When Barclays set out to improve its accessibility for disabled people, it didn’t exactly set a low bar. ‘We wanted to become the world’s most accessible FTSE 100 company,’ says Mark McLane, Barclays’ global head of diversity and inclusion. ‘You may think that’s hard to achieve, but you’ll never get anywhere if you don’t try.’
And accessibility applies to both employees and customers. From recruitment and training to equipment and support, the organisation tries to make everything easier for its disabled staff – in turn it benefits by widening its talent pool and retaining employees. As for its customers, Barclays talks about services that are ‘barrier-free’. This includes technology such as talking cash machines and online sign-language translators, but also impeccable customer service. And, in a competitive market, you need to look after your customers or they’ll move banks.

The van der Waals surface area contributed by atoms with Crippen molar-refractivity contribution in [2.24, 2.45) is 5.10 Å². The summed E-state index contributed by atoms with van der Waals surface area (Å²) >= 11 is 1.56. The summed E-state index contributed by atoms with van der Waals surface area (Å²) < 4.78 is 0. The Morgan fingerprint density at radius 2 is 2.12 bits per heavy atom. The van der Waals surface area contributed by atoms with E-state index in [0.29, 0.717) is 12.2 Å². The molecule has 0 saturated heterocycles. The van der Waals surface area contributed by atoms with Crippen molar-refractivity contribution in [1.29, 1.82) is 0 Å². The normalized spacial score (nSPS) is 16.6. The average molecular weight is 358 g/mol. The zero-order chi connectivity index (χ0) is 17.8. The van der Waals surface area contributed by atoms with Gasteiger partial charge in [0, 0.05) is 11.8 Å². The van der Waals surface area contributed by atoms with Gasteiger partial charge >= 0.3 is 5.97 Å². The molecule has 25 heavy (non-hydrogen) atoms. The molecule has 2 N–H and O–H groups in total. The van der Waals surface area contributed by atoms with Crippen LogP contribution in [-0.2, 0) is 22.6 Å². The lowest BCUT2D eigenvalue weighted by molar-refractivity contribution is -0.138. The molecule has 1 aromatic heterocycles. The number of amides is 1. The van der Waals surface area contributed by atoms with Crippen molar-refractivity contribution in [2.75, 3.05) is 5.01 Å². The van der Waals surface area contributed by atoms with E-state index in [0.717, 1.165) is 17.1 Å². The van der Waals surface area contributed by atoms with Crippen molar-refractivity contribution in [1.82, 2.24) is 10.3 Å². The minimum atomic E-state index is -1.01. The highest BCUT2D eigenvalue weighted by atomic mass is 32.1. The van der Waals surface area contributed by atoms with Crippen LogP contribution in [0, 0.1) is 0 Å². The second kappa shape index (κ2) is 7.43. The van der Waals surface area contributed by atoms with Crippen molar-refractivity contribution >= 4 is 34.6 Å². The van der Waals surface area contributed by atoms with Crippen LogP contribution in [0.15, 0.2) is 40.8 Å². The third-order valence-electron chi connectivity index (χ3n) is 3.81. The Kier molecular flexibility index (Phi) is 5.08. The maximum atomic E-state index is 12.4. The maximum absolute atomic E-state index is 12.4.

As a first step in this journey, the bank became an early participant in the government’s Disability Confident scheme. The logic was that, in openly discussing issues around disability, the company would be forced to define what true accessibility actually meant.
For McLane, it’s about far more than providing wider doorways, or entrances with ramps. Barclays has already made plenty of innovations in its employment of disabled people. It’s built a team dedicated to developing and introducing accessible technology, while in recruitment, its Able to Enable programme opens up apprenticeships to those from harder-to-reach pockets of society, many of whom have disabilities.